London 2012's funding legacy has been criticised by a House of Commons Committee ©Getty Images

The House of Commons Public Accounts Committee has published a report, criticising the Department for Digital, Culture, Media and Sport (DCMS) and Sport England for a "lack of vision and drive" over the use of funding on projects after the London 2012 Olympic Games.

Committee chair Meg Hillier said there had been "precious little to show by way of legacy" from London 2012 and was particularly hard on Sport England.

"The lack of vision and drive has seen Sport England pay out £1.5 billion ($1.8 billion/€1.7 billion) of taxpayers' money without knowing where two-thirds of it went, and there's a paltry 1.2 per cent increase in active adults to show for it [between November 2016 and 2019]," said Hillier.

"More waste, more loss of desperately needed public money. 

"As the cost-of-living crisis bites hard, DCMS must set out what it will do differently to achieve change where it has not succeeded."

The DCMS was operated under a Conservative-Liberal Democrat coalition from 2010 until 2015; and since, the Conservative Party has been in power.

The report made the claim about missing money because, it says, Sport England "does not track the distribution of grants issued to national organisations".

Sport England refuted the claim that it did not know where its grant money went.

"Sport England invests public money responsibly and transparently, recording and publishing data on all grant recipients, including location data right down to postcode level," said Sport England in a statement. 

"This is all clearly available online, with information on where every pound that we spend goes."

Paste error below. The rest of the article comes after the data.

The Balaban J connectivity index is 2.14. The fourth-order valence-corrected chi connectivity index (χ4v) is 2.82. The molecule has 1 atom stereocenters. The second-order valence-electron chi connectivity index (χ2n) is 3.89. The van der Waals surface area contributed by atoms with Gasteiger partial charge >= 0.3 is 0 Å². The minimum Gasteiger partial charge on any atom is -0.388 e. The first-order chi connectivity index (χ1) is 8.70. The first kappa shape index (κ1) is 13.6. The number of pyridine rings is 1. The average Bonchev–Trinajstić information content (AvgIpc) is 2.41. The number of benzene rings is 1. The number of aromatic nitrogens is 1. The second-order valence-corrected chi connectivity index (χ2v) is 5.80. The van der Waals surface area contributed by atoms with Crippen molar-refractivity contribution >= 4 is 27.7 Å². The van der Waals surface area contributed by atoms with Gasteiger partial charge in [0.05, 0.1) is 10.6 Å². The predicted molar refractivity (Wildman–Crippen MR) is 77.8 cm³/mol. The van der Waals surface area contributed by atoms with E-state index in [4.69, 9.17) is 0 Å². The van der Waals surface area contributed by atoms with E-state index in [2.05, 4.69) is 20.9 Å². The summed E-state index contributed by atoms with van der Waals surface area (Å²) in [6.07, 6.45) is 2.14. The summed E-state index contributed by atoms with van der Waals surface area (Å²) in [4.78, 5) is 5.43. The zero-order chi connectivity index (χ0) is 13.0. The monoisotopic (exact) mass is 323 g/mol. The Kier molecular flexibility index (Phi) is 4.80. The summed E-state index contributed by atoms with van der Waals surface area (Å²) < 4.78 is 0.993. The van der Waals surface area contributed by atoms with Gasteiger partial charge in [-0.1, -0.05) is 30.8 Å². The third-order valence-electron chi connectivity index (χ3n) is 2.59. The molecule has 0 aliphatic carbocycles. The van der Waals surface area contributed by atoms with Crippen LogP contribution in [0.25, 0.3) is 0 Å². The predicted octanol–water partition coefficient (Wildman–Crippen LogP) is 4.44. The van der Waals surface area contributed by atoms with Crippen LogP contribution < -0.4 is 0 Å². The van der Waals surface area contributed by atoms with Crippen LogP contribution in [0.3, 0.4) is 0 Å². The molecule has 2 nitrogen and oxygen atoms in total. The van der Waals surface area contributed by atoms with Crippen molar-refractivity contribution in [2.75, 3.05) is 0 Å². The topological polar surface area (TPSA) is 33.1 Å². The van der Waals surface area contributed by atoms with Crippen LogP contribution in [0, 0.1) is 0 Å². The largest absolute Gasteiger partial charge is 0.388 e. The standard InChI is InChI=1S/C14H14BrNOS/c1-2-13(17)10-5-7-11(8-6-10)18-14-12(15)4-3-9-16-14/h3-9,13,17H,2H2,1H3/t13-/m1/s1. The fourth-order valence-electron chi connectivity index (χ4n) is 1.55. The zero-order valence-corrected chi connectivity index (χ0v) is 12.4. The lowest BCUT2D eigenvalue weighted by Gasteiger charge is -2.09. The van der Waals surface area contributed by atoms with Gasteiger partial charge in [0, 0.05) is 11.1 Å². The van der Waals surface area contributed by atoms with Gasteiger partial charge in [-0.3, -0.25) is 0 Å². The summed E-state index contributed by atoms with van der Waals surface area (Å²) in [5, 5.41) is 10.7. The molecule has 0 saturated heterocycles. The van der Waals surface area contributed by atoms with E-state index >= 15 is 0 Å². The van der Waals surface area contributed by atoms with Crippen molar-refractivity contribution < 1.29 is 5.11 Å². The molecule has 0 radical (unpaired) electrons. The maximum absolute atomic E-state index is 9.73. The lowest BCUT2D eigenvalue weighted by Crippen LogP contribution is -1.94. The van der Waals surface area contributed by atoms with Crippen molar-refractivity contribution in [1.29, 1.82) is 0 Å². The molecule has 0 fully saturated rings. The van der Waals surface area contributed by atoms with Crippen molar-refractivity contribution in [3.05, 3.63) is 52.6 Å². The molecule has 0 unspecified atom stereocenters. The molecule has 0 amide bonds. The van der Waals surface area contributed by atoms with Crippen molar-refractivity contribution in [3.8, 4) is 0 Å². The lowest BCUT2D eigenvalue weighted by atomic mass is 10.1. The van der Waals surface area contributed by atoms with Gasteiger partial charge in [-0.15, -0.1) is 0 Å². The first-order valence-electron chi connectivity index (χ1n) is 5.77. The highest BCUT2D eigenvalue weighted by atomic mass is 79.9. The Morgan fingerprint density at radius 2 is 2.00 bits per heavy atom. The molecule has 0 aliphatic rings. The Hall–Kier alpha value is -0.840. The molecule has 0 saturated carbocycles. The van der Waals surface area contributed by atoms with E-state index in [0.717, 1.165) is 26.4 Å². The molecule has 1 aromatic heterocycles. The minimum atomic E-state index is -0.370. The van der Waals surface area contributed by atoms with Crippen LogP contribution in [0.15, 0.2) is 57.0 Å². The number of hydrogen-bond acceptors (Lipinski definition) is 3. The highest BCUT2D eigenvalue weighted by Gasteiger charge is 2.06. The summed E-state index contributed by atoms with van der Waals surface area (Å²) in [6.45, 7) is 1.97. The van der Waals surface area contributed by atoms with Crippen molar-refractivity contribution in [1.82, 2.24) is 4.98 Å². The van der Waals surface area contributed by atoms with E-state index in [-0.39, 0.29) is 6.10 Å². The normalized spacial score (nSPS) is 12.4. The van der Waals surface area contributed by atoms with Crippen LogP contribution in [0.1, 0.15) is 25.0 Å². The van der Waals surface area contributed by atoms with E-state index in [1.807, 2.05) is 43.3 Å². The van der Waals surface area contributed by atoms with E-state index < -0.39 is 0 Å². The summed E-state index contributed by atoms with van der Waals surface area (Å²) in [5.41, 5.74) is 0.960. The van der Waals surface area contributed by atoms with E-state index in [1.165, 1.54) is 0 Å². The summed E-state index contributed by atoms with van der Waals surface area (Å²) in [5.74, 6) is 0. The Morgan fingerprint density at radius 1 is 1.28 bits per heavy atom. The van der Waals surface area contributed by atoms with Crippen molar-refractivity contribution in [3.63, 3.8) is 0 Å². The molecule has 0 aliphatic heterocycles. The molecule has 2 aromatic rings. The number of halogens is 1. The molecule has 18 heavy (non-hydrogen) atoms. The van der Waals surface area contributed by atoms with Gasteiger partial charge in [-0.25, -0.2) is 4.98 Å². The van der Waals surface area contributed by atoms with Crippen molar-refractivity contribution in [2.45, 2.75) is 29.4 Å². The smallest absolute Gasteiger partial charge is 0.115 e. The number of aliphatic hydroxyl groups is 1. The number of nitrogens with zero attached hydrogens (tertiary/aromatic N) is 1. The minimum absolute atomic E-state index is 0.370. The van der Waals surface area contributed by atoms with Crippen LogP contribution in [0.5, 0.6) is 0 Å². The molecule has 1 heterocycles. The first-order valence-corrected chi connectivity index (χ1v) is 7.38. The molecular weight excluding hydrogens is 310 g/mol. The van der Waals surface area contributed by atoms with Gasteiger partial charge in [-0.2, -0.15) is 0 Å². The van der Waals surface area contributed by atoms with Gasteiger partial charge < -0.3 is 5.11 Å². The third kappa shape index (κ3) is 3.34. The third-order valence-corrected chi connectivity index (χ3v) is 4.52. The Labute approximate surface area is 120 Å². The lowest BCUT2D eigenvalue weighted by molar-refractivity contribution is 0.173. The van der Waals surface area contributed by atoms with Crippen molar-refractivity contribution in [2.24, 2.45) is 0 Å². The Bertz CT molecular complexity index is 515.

Stratford was regenerated as part of the London 2012 legacy ©Getty Images
Stratford was regenerated as part of the London 2012 legacy ©Getty Images

Within the first three years of the Games taking place, adult sports participation fell, with it only rising by 1.2 per cent again after a strategy refocus.

The report was also critical of the DCMS and Sport England's approach in tackling inequalities and barriers to participation.

The Committee was not convinced the DCMS worked effectively with other Government departments to make people more physically active in their day-to-day lives.

The DCMS pointed to the COVID-19 pandemic causing participation levels to drop, even though the Committee report showed issues prior to the outbreak.

"This Government has made the nation's health and fitness a priority, and people's activity levels were at all-time highs before the pandemic," said a spokesperson for the Department.

"Through the pandemic we provided £1 billion ($1.2 billion/€1.13 billion) to support leisure sectors such as public pools and leisure centres as well as grassroots and professional sports, and we continue to drive up participation, particularly for under-represented groups."

Recommendations were outlined in the report, with the Committee stating Sport England should provide them a breakdown of how the money was spent, the DCMS setting out how it would increase participation and it working with the Department for Levelling Up to make sure facilities are sustainable.

Former Sports Minister Nigel Huddleston defended the legacy of London 2012 last year at the Birmingham 2022 Commonwealth Games ©Getty Images
Former Sports Minister Nigel Huddleston defended the legacy of London 2012 last year at the Birmingham 2022 Commonwealth Games ©Getty Images

Prior to the Birmingham 2022 Commonwealth Games, Former Sports Minister Nigel Huddleston - replaced by Stuart Andrew in September - defended criticism of the Games legacy 10 years on from the Opening Ceremony, claiming the regeneration of East London had achieved this.

Critics pointed out the failure to deliver promised social housing as well as the drop in active participation.

Approximately 26 per cent of English adults were deemed to be obese in 2010, as were approximately 16 per cent of children.

National Health Service statistics in 2019 saw this figure rise to 29 per cent of adults and 20 per cent of children.

The United Kingdom Government has been criticised for cutting funding in grassroots sports, which has been particularly affected by consequences of the COVID-19 pandemic.

At Birmingham 2022, Huddleston pledged to distribute equipment used at the Games to schools around the country, adding that school facilities will be opened up to the public more to allow people to stay active.